Faster employment growth is expected in educational services and in healthcare facilities as more buildings are built to accommodate a growing population in need of these services. Stationary engineers and boiler operators are especially important in buildings that operate around the clock and need precise temperature control, such as hospitals.

Job Prospects

Job opportunities should be best for those with apprenticeship training. Although apprenticeship programs have a competitive application process, they are the most reliable path into the occupation. In addition, workers who are licensed before they seek employment will have better job opportunities.

For More Information

For information about apprenticeships, vocational training, and job opportunities, visit

Information about apprenticeships is also available from the U.S. Department of Labor's toll-free help line: (877) 872-5627 or the Employment and Training Administration.

For more information about training or becoming a stationary engineer or boiler operator, visit

National Association of Power Engineers

FAQ

Where does this information come from?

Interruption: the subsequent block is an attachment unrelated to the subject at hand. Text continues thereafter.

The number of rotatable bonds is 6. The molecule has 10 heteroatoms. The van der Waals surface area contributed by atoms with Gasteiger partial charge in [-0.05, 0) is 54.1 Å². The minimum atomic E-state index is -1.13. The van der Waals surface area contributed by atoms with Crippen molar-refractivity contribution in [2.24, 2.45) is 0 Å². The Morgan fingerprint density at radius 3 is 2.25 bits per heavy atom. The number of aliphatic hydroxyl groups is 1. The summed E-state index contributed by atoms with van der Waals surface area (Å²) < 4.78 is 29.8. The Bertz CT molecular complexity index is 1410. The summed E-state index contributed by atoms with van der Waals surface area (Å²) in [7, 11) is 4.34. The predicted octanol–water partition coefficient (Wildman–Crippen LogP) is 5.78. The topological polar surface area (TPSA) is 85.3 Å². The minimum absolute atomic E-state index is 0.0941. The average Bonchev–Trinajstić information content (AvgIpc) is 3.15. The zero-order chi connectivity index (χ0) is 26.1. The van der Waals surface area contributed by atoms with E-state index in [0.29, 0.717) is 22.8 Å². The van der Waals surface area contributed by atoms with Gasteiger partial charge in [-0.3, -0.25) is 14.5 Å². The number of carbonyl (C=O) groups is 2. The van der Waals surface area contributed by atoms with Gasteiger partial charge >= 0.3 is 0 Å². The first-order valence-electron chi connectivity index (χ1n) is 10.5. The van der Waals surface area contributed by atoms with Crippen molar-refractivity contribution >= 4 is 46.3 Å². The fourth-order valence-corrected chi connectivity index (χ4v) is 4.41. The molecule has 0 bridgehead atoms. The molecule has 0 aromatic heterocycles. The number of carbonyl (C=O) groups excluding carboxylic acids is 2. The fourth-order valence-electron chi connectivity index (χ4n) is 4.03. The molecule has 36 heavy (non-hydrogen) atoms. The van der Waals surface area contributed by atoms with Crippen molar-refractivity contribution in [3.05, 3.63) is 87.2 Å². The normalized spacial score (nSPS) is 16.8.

The career information above is taken from the Bureau of Labor Statistics Occupational Outlook Handbook. This excellent resource for occupational data is published by the U.S. Department of Labor every two years. Truity periodically updates our site with information from the BLS database.

I would like to cite this page for a report. Who is the author?

There is no published author for this page. Please use citation guidelines for webpages without an author available. 

I think I have found an error or innacurate information on this page. Who should I contact?

This information is taken directly from the Occupational Outlook Handbook published by the US Bureau of Labor Statistics. Truity does not editorialize the information, including changing information that our readers believe is inaccurate, because we consider the BLS to be the authority on occupational information. However, if you would like to correct a typo or other technical error, you can reach us at help@truity.com.

I am not sure if this career is right for me. How can I decide?

There are many excellent tools available that will allow you to measure your interests, profile your personality, and match these traits with appropriate careers. We recommend the Career Personality Profiler assessment ($29), the Holland Code assessment ($19), or the Photo Career Quiz (free).